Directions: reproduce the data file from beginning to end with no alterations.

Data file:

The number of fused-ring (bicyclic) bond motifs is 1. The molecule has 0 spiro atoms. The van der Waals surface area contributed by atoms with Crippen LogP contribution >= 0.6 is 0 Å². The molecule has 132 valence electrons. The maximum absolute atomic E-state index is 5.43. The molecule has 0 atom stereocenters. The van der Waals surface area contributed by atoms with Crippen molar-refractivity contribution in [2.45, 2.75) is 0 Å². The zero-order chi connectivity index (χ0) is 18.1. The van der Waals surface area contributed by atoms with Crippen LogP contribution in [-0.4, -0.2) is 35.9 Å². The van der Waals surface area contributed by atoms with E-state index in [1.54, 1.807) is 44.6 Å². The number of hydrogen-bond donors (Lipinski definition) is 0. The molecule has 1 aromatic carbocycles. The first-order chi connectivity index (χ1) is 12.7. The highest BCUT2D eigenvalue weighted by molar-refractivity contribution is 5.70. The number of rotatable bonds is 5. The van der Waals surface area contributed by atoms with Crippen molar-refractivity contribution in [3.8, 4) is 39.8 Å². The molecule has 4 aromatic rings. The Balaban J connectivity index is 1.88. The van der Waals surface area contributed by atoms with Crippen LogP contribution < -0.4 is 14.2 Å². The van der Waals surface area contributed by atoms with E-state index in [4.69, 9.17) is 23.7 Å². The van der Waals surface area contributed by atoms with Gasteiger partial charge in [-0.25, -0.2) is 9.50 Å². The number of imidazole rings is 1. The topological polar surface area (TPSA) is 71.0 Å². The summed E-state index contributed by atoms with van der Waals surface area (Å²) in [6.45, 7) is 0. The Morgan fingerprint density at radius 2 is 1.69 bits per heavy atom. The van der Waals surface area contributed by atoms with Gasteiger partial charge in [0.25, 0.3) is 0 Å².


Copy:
The number of fused-ring (bicyclic) bond motifs is 1. The molecule has 0 spiro atoms. The van der Waals surface area contributed by atoms with Crippen LogP contribution >= 0.6 is 0 Å². The molecule has 132 valence electrons. The maximum absolute atomic E-state index is 5.43. The molecule has 0 atom stereocenters. The van der Waals surface area contributed by atoms with Crippen molar-refractivity contribution in [2.45, 2.75) is 0 Å². The zero-order chi connectivity index (χ0) is 18.1. The van der Waals surface area contributed by atoms with Crippen LogP contribution in [-0.4, -0.2) is 35.9 Å². The van der Waals surface area contributed by atoms with E-state index in [1.54, 1.807) is 44.6 Å². The number of hydrogen-bond donors (Lipinski definition) is 0. The molecule has 1 aromatic carbocycles. The first-order chi connectivity index (χ1) is 12.7. The highest BCUT2D eigenvalue weighted by molar-refractivity contribution is 5.70. The number of rotatable bonds is 5. The van der Waals surface area contributed by atoms with Crippen molar-refractivity contribution in [3.8, 4) is 39.8 Å². The molecule has 4 aromatic rings. The Balaban J connectivity index is 1.88. The van der Waals surface area contributed by atoms with Crippen LogP contribution < -0.4 is 14.2 Å². The van der Waals surface area contributed by atoms with E-state index in [4.69, 9.17) is 23.7 Å². The van der Waals surface area contributed by atoms with Gasteiger partial charge in [-0.25, -0.2) is 9.50 Å². The number of imidazole rings is 1. The topological polar surface area (TPSA) is 71.0 Å². The summed E-state index contributed by atoms with van der Waals surface area (Å²) in [6.45, 7) is 0. The Morgan fingerprint density at radius 2 is 1.69 bits per heavy atom. The van der Waals surface area contributed by atoms with Gasteiger partial charge in [0.25, 0.3) is 0 Å².